15 April 2019
This month we look at changes to payslips concerning temporary employees, backdating VAT claims and paying inheritance tax on the proceeds of a sale.
Q. I have several permanent employees and I also pay temporary workers when I need additional help. I understand that changes have recently been made to the rules concerning payslips. Could you provide clarification on this?
A. Before April 2019, employers were only obliged to give payslips to employees. From April 2019, all workers are entitled to receive an itemised payslip.
If the worker is not always paid the same amount, the hours they have worked needs to be included. This will enable the worker to check they have been paid the right amount and that they have been paid at least the new National Minimum Wage (NMW) rates, effective from 1 April 2019.
If you do not currently record the number of hours your staff work, you need to start doing so with immediate effect.
These changes are designed to help gig economy workers and staff who regularly work overtime.
Q. I have been running my own business for a number of years and my turnover has recently exceeded the VAT registration threshold. I have registered with HMRC and am waiting for my VAT number and certificate. Can I claim back VAT on purchases made by the business before the registration date?
A. There is a time limit for backdating claims for VAT incurred before the effective date of registration. From the date of registration, the time limit is:
- 4 years for goods you still have, or that were used to make other goods you still have;
- 6 months for services.
You can only reclaim VAT on purchases for the business now registered for VAT and they must relate to your ‘business purpose’. This means they must relate to VAT taxable goods or services that you supply.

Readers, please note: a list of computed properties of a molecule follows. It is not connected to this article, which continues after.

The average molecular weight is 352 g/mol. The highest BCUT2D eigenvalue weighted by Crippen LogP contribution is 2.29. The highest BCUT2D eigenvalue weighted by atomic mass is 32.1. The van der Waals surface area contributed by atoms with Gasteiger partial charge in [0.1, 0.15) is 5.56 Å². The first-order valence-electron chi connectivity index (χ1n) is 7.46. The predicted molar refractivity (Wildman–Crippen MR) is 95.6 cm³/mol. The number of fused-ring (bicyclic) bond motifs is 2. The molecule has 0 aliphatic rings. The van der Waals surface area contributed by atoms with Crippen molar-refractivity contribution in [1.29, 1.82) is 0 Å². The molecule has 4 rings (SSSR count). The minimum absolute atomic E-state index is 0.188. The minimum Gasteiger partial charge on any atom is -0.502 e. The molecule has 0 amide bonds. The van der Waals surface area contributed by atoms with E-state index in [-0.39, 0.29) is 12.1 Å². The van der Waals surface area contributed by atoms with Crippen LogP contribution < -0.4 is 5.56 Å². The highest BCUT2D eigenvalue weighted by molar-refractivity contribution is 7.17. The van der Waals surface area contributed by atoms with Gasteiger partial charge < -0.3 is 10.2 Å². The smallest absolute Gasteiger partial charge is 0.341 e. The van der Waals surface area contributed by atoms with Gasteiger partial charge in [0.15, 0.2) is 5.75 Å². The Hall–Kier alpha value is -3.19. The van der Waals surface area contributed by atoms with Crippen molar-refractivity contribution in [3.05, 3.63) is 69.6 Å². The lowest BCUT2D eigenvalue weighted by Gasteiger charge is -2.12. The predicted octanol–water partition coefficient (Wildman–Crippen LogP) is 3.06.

You should reclaim them on your first VAT return and keep records including:
- invoices and receipts;
- a description and purchase dates;
- information about how they relate to your business now.
Q. I inherited my late mother’s house in February 2018, which I sold in November the same year. I have never lived in the house. The total value of my mother’s estate is less than £175,000. Will I have to pay tax on the proceeds of the sale?
A. For tax purposes you will inherit the house at the market value at the date your mother died – the probate value. If there has been no increase in value between the date of death and the date of sale, there will be no capital gains tax to pay on the disposal of the house.
Since the total value of your mother’s estate is less than £175,000, then assuming she did not make any gifts in the seven years before her death, there will be no inheritance tax payable on the estate.
For further information about this topic, please call Paul Newbold on 0191 567 8611 or e-mail firstname.lastname@example.org.
As one of the leading firms of accountants in the North East, with offices in Newcastle, Sunderland and Jarrow, we have the expertise to advise you on a wide range of tax-related issues. If you would like to speak to one of our local experts, please call 0191 567 8611 or e-mail email@example.com.